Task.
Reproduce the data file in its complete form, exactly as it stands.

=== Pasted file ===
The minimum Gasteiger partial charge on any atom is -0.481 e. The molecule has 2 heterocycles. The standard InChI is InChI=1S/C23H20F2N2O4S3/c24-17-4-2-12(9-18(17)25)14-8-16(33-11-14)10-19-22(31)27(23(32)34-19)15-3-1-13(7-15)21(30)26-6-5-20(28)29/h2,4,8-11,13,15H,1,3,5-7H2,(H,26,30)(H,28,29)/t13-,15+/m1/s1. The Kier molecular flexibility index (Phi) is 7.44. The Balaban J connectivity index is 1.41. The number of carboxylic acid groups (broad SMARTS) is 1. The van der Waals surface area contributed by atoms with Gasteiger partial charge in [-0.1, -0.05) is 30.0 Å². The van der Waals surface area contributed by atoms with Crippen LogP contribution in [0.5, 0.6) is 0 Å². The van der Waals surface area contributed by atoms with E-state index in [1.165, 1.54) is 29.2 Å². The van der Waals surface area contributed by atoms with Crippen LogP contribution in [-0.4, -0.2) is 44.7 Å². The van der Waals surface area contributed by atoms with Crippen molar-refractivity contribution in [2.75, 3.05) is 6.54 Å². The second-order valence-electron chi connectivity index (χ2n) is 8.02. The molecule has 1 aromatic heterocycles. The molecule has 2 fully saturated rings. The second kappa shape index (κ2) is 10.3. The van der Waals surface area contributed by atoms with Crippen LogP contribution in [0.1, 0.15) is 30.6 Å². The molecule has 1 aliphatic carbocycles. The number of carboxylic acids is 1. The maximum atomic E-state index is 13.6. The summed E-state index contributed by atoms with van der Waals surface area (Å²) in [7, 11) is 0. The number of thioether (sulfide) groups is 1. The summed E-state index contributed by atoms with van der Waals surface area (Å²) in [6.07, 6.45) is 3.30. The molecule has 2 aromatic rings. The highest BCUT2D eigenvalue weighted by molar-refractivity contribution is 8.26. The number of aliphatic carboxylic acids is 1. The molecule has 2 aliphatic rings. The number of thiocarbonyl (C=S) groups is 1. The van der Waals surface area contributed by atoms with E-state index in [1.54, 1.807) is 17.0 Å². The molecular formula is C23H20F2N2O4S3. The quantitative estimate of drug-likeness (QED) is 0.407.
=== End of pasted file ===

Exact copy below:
The minimum Gasteiger partial charge on any atom is -0.481 e. The molecule has 2 heterocycles. The standard InChI is InChI=1S/C23H20F2N2O4S3/c24-17-4-2-12(9-18(17)25)14-8-16(33-11-14)10-19-22(31)27(23(32)34-19)15-3-1-13(7-15)21(30)26-6-5-20(28)29/h2,4,8-11,13,15H,1,3,5-7H2,(H,26,30)(H,28,29)/t13-,15+/m1/s1. The Kier molecular flexibility index (Phi) is 7.44. The Balaban J connectivity index is 1.41. The number of carboxylic acid groups (broad SMARTS) is 1. The van der Waals surface area contributed by atoms with Gasteiger partial charge in [-0.1, -0.05) is 30.0 Å². The van der Waals surface area contributed by atoms with Crippen LogP contribution in [0.5, 0.6) is 0 Å². The van der Waals surface area contributed by atoms with E-state index in [1.165, 1.54) is 29.2 Å². The van der Waals surface area contributed by atoms with Crippen LogP contribution in [-0.4, -0.2) is 44.7 Å². The van der Waals surface area contributed by atoms with Crippen molar-refractivity contribution in [2.75, 3.05) is 6.54 Å². The second-order valence-electron chi connectivity index (χ2n) is 8.02. The molecule has 1 aromatic heterocycles. The molecule has 2 fully saturated rings. The second kappa shape index (κ2) is 10.3. The van der Waals surface area contributed by atoms with Crippen LogP contribution in [0.1, 0.15) is 30.6 Å². The molecule has 1 aliphatic carbocycles. The number of carboxylic acids is 1. The maximum atomic E-state index is 13.6. The summed E-state index contributed by atoms with van der Waals surface area (Å²) in [7, 11) is 0. The number of thioether (sulfide) groups is 1. The summed E-state index contributed by atoms with van der Waals surface area (Å²) in [6.07, 6.45) is 3.30. The molecule has 2 aromatic rings. The highest BCUT2D eigenvalue weighted by molar-refractivity contribution is 8.26. The number of aliphatic carboxylic acids is 1. The molecule has 2 aliphatic rings. The number of thiocarbonyl (C=S) groups is 1. The van der Waals surface area contributed by atoms with E-state index in [1.54, 1.807) is 17.0 Å². The molecular formula is C23H20F2N2O4S3. The quantitative estimate of drug-likeness (QED) is 0.407.